Is it possible that in this very narrowing of our interpretation and experience of ‘reality’, we have accidentally cut ourselves off from the richness and diversity of the limitless other existences, points of view and opportunities? Perhaps, and yet this is often not the experience. The fortress has become so strong that often it seems impenetrable – invisible – and it takes a kind of crisis to shift it. Not one we plan. As we mature, and in the exploration of ourselves in relation to leadership, special messages and messengers are sent to rock our version of reality – this can feel like that crisis – and we resist, struggling for control against something (or someone) that some part of us knows is no longer controllable. For the leader – and often the most successful leaders – cracks first manifest as things missing ‘out there’ in the world. We’re convinced it is not us that’s the problem, it is the world (and others in it), that won’t conform with what we want and how we believe it should be. We might feel frustration with self. Frustration at the limitations of others. Staunch commitment to certain ways things should be. Rejection of other points of view. Discounting of ideas. Singular focus on a result or goal. Certainty of the way to get there. Disbelief at how long it takes everyone else around us to arrive at the ‘obvious’. Resentment at how long it takes the system (team, organisation) to mobilise. Our version of reality cracks for good reason. The very thing we once believed was a magical success formula …. turns out to be a prison. We have come to build our world as controllable, predictable, certain but we’re fighting a fluid, fast moving feast of change and disruption and we HAVE to see that to be able to navigate it. At some stage the habitual thinking and habitual responses we act out start to undermine how we feel about ourselves, how we interact with others and the possibilities we create (and close down) as a leader acting from our limitation and our blindness. Our willingness and capacity to wake from this fog is the thing we want to explore. The ego is unlikely to surrender easily.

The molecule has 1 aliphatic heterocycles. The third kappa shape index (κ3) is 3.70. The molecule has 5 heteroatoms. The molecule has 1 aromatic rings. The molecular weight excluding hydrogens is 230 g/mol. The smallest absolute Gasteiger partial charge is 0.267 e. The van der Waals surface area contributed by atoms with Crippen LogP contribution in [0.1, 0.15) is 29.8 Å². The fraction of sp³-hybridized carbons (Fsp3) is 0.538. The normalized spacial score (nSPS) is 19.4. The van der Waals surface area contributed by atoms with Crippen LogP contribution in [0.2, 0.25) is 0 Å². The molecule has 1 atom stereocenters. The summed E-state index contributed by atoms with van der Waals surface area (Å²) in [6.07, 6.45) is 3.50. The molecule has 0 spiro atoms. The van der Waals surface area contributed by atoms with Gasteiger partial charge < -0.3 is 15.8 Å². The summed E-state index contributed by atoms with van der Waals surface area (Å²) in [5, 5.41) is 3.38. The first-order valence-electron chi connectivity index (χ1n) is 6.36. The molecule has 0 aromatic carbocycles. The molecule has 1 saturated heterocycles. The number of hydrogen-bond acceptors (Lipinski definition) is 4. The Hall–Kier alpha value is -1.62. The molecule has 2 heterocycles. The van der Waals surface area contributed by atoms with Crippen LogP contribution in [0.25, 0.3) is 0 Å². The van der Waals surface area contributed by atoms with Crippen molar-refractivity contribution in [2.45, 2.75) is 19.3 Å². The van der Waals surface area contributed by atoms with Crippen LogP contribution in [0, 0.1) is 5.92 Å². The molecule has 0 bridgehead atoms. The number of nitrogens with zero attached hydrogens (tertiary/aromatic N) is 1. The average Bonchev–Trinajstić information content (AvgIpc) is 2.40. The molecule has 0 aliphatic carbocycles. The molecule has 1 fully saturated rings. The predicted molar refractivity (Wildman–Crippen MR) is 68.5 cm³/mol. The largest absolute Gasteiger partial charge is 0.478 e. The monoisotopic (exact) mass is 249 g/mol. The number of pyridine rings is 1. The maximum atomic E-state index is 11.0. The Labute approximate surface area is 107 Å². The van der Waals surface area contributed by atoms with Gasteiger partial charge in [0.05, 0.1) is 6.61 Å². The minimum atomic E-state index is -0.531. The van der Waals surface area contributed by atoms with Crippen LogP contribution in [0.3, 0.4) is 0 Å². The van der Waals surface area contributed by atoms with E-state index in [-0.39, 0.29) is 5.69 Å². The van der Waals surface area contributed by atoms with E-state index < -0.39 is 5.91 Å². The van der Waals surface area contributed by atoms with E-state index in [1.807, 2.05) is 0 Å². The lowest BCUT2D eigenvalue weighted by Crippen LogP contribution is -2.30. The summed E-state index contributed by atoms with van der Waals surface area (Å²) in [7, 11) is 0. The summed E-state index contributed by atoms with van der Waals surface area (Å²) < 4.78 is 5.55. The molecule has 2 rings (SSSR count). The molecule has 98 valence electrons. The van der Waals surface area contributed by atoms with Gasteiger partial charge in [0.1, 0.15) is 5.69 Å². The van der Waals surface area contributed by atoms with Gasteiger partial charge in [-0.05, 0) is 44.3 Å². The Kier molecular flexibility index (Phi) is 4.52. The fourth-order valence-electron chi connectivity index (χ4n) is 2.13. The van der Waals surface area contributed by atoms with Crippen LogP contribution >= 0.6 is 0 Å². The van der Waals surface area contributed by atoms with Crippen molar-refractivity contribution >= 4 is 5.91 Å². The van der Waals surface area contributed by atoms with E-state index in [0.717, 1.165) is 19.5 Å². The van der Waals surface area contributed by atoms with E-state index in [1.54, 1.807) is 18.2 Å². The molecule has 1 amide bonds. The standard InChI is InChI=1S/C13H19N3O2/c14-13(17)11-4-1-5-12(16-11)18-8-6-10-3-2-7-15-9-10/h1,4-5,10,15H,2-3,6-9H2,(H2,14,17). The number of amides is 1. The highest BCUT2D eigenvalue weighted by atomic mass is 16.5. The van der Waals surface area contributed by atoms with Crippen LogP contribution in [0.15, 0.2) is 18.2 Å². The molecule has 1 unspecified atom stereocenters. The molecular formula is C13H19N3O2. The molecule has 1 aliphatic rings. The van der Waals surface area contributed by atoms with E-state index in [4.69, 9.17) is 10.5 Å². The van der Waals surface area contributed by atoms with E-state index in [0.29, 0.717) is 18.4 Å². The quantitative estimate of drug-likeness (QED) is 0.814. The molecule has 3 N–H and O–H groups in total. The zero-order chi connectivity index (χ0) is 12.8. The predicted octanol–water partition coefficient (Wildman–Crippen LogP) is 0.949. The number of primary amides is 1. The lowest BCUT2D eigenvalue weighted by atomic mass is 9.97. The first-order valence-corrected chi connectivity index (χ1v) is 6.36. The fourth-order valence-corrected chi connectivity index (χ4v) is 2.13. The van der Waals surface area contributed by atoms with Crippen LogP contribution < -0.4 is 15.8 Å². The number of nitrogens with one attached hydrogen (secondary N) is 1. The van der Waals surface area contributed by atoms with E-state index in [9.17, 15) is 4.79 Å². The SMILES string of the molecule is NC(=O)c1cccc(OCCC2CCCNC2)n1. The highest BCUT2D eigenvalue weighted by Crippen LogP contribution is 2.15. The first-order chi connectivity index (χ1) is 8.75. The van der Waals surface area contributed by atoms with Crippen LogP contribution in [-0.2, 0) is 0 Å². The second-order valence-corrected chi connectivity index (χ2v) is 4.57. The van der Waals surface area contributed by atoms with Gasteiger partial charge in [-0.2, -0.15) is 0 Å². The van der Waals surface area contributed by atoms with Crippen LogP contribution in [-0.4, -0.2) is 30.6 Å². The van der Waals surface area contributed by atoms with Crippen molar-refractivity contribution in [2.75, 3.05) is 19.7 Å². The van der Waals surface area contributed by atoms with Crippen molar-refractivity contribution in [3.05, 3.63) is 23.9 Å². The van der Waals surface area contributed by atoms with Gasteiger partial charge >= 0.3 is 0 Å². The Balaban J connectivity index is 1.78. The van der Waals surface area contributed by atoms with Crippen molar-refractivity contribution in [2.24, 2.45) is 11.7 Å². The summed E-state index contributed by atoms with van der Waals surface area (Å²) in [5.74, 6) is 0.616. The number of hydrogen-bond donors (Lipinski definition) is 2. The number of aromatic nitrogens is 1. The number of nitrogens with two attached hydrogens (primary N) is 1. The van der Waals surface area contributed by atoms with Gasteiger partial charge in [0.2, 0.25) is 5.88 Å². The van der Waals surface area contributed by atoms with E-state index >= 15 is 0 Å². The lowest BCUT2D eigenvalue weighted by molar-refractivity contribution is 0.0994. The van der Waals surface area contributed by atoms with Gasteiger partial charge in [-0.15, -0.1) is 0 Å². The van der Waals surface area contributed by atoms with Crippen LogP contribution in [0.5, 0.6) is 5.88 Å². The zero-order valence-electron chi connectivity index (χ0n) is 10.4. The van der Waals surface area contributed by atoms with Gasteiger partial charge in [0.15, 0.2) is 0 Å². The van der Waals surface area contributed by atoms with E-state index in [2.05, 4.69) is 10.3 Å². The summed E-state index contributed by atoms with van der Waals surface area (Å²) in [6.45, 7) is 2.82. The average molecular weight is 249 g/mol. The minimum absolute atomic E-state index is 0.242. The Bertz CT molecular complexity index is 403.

Time to surrender and see